Each track in Birthright – whether recorded 60 or six years ago – offers an example of this rich musical tradition, including a variety of mid-century field recordings. Among the highlights is Bessie Jones’ “Yonder Come Day, documented in Georgia in 1973. Jones (1902–1984) was a member of the Georgia Sea Island Singers, which was founded to preserve the music of the Southeast’s coastal Gullah culture. Another notable selection is “Eunice Two Step,” from the renowned duo of accordion player Bois Sec Ardoin and fiddler Canray Fontenot. Recorded in the ’60s and sung in French, the song represents the “Creole” tradition and, as Ted Olson notes, “reflects the older sound of Black music in rural Louisiana before the emergence of the more modern Zydeco genre.” There are also more informal recordings, including those of incarcerated men, singing “work songs.” Among them is Bennie Richardson, who leads a rendition of the traditional “Grizzly Bear,” alongside his fellow inmates at a Texas penitentiary. The song, explains Olson, “employs verbal coding. The ‘Grizzly Bear’ character…was a white prison guard, while “Jack O’ Diamonds” was a veiled reference to a white prison warden.” The audio, recorded in the mid-’60s, features a call-and-response style of singing, which originated in West Africa.

In addition to field recordings, the collection showcases a handful of well-known legends, including The Staple Singers. While best-known as ’70s soul stars, the family group began on the gospel circuit. Their 1963 recording of Willie Johnson’s frequently covered “Motherless Children” features call-and-response vocals from patriarch Roebuck “Pops” Staples and his children, Mavis, Yvonne, Cleotha, and Pervis. Civil rights activist, singer, and actress Odetta makes an appearance with “Special Delivery Blues,” a song originally recorded in 1926 by jazz singer Sippie Wallace. Blues stars like John Lee Hooker (delivering the traditional “When I Lay My Burden Down”), Skip James (“Hard Time Killing Floor Blues”), and Lightnin’ Hopkins, who performs his influential “Automobile Blues,” are also represented in this collection, while a younger generation of celebrated bluesman, Taj Mahal and Keb’ Mo’, revisit Sleepy John Estes’ “Diving Duck Blues” from 1929.

Birthright also looks to the future with inspired tunes from contemporary acts. Among them is Ranky Tanky, who interpret traditional Gullah music. The term “ranky tanky,” which translates roughly to “get funky,” inspired both their group name and the song included in this collection. Another example is the aforementioned “Georgia Buck” from the Carolina Chocolate Drops, who share a passion for African American string bands. Their 2006 recording of the traditional tune is a collaboration with their mentor, fiddler Joe Thompson (1918–2012). The internationally renowned a cappella ensemble Sweet Honey in the Rock, meanwhile, delivers the 19th-century spiritual, “Study War No More.” Known more popularly as “Down by the Riverside,” the song not only became a gospel staple, but also an antiwar anthem during the Vietnam War. The even longer-running Preservation Hall Jazz Band – a New Orleans institution – performs Paul Barbarin’s “Bourbon Street Parade,” which pays celebrates the joyful, parade-beat groove which is the heartbeat of the city’s music. Another mainstay of the Big Easy, the Dirty Dozen Brass Band, has been keeping the city’s brass band tradition alive since 1977, and appears here with their Caribbean-inspired 2012 tune, “Best of All.”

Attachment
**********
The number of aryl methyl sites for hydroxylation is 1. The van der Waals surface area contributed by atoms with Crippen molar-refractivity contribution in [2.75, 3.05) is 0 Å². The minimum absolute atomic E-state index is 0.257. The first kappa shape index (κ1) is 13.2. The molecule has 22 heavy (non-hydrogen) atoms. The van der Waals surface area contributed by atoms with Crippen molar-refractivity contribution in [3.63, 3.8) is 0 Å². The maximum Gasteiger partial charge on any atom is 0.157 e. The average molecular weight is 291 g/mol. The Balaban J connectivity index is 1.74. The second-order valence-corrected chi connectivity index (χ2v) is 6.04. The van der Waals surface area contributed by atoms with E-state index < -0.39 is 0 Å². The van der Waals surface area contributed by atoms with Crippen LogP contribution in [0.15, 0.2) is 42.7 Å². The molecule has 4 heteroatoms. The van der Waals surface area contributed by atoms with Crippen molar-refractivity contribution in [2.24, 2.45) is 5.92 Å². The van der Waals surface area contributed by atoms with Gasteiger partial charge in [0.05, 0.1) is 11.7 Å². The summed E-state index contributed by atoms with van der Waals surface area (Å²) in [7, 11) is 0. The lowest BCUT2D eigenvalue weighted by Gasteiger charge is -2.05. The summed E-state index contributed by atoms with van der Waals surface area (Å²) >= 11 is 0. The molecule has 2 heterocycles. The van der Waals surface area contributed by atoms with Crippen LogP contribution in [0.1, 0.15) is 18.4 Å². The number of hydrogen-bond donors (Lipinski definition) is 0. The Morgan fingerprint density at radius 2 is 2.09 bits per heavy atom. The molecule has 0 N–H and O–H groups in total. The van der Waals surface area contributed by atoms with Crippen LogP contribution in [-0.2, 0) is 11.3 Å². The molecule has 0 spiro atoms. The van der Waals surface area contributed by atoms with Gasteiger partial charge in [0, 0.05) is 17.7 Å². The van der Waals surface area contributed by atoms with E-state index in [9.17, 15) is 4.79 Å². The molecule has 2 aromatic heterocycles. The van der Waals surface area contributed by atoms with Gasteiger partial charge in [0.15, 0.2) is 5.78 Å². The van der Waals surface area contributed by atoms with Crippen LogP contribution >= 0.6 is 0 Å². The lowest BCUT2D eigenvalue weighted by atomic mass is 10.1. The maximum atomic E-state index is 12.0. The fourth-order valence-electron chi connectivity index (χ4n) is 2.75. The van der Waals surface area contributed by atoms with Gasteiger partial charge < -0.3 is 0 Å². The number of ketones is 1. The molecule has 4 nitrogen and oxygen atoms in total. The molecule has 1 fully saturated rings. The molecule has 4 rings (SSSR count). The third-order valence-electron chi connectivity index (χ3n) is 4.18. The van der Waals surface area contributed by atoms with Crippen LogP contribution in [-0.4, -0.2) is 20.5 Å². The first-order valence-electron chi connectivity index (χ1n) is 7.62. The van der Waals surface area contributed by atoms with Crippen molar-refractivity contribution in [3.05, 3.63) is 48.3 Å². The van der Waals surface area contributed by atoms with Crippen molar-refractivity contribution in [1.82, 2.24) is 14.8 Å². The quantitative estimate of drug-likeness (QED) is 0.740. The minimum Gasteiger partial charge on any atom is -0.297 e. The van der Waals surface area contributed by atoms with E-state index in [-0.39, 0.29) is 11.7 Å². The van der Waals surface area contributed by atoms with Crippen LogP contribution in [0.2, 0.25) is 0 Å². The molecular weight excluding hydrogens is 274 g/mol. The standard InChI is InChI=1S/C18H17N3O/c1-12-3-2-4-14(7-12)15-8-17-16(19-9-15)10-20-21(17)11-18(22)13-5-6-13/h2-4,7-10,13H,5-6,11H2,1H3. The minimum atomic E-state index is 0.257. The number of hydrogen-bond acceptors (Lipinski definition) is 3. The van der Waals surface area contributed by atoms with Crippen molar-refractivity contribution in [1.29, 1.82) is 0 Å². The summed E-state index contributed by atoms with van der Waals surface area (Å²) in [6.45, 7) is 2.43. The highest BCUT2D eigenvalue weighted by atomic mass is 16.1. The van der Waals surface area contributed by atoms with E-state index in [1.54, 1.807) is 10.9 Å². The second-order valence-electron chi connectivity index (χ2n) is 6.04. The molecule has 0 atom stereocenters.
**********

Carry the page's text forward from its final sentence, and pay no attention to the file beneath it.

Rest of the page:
While the voices on Birthright are unique, they all share a common thread. As Harris puts it so eloquently, “When we listen to the artists on this set, we are hearing the voice of a people determined to express themselves and be heard above the empty, metallic din of progress, above the saccharine pop and soulless glam of the industry. When the power goes out and the internet goes down, some of us will still be playing music and sharing our joys and pains with one another in song. Black roots music is a testament to the fact that if modern civilization were to collapse, we have the power and the spirit to rise up once again. We only need to hold on to our roots. This is an excellent place to start.”

Click here to pre-order/pre-save Birthright: A Black Roots Music Compendium.